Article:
The detection of very-high-energy gamma rays from Centaurus A poses the more general question of whether such emission might be a common feature of active galactic nuclei.  To answer this question, further observations of Centaurus A and of other active galactic nuclei are necessary.  In that case, future instruments with higher sensitivity will be able to detect many more sources than previously anticipated and so better determine the processes involved.

A very large telescope with a mirror diameter of 30m is already under construction, to improve the H.E.S.S. Experiment's performance, and will start observation in 2010.  For the future, the European project Cherenkov Telescope Array (CTA) under study.  This gamma-ray observatory will consist of roughly a hundred telescopes, leading to an improvement in sensitivity by a factor 10 compared to the current generation of instruments.

Related links:


Dr. Martin Raue
Prof. Werner Hofmann
Prof. Felix Aharonian
Max-Planck-Institut für Kernphysik, Heidelberg, GERMANY
FA also at
Dublin Institute for Advanced Studies,
Tel    MR:    +49 6221 516470
        WH:    +49 6221 516330
        FA:     +49 6221 516485

Jean-Philippe Lenain
LUTh – Observatoire de Paris Meudon, FRANCE
Tel     +33 1 4507 7419
 H.E.S.S. telescopes
H.E.S.S. Telescopes: The four identical telescopes of the High Energy Stereoscopic System in Namibia detect faint atmospheric flashes caused by the absorption of ultra high energy gamma-rays. Credit: H.E.S.S.
Notes on H.E.S.S.

The collaboration: The High Energy Stereoscopic System (H.E.S.S.) team consists of scientists from Germany, France, the UK, Poland, the Czech Republic, Ireland, Armenia, South Africa and Namibia.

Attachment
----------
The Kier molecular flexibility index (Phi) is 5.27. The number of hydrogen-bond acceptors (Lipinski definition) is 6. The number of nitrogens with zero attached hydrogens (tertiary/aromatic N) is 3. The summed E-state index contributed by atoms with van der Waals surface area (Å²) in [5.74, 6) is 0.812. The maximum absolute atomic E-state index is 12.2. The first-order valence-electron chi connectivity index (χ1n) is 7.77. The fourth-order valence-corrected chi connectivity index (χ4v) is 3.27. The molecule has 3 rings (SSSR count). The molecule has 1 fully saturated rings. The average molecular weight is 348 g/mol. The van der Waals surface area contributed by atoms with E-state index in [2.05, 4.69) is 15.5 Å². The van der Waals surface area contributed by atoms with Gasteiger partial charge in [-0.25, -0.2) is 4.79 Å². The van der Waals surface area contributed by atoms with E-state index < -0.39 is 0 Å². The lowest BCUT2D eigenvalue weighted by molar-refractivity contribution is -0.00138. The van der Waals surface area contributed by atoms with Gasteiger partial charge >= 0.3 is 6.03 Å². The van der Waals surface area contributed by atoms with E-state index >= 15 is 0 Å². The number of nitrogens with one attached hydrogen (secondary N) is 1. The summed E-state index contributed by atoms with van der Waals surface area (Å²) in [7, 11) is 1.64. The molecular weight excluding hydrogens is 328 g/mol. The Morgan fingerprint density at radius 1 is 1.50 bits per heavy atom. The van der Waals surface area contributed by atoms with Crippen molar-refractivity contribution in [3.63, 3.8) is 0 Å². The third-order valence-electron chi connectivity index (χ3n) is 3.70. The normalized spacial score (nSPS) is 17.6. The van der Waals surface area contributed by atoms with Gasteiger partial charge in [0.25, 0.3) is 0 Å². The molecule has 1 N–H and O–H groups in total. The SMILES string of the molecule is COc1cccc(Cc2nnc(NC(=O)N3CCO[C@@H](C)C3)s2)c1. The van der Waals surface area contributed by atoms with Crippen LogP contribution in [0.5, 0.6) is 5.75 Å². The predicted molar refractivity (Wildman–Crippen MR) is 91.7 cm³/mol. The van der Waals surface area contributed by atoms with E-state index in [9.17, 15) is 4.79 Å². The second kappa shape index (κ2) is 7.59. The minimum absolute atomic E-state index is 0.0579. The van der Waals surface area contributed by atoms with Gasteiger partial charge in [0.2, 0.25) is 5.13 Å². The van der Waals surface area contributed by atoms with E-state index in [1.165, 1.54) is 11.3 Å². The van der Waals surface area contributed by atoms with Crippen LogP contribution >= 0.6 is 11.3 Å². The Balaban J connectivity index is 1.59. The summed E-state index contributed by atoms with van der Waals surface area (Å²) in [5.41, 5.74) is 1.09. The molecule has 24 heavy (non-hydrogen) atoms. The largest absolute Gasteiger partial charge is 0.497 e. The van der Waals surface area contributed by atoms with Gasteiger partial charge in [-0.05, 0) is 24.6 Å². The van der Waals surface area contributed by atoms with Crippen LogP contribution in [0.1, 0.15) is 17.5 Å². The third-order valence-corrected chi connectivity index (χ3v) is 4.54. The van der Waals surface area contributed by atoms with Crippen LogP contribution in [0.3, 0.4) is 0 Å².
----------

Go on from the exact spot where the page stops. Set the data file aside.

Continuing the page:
The detector: The results were obtained using the High Energy Stereoscopic System (H.E.S.S.) telescopes in Namibia, in South-West Africa. This system of four 13m-diameter telescopes is currently the most sensitive detector of very high energy gamma rays. These are absorbed in the atmosphere, where they give a short-lived shower of particles. The H.E.S.S. telescopes detect the faint, short flashes of blueish light which these particles emit (named Cherenkov light, lasting a few billionths of a second), collecting the light with big mirrors which reflect onto extremely sensitive cameras. Each image gives the position on the sky of a single gamma-ray photon, and the amount of light collected gives the energy of the initial gamma ray. Building up the images photon by photon allows H.E.S.S. to create maps of astronomical objects as they appear in gamma rays.

The H.E.S.S. telescope array represent a multi-year construction effort by an international team of more than 100 scientists and engineers. The instrument was inaugurated in September 2004 by the Namibian Prime Minister, Theo-Ben Gurirab, and its first data have already resulted in a number of important discoveries, including the first astronomical image of a supernova shock wave at the highest gamma-ray energies.

Future plans: The scientists involved with H.E.S.S. are continuing to upgrade and improve the system of telescopes. Construction of a central telescope — a behemoth 30m in diameter — is underway, including new partner countries such as Poland. The improved system, known as H.E.S.S.-II, will be more sensitive and will cover an increased range of gamma-ray energies, so enabling the H.E.S.S. team to increase the gamma-ray source catalogue and to make new discoveries.

Photograph of the H.E.S.S. telescopes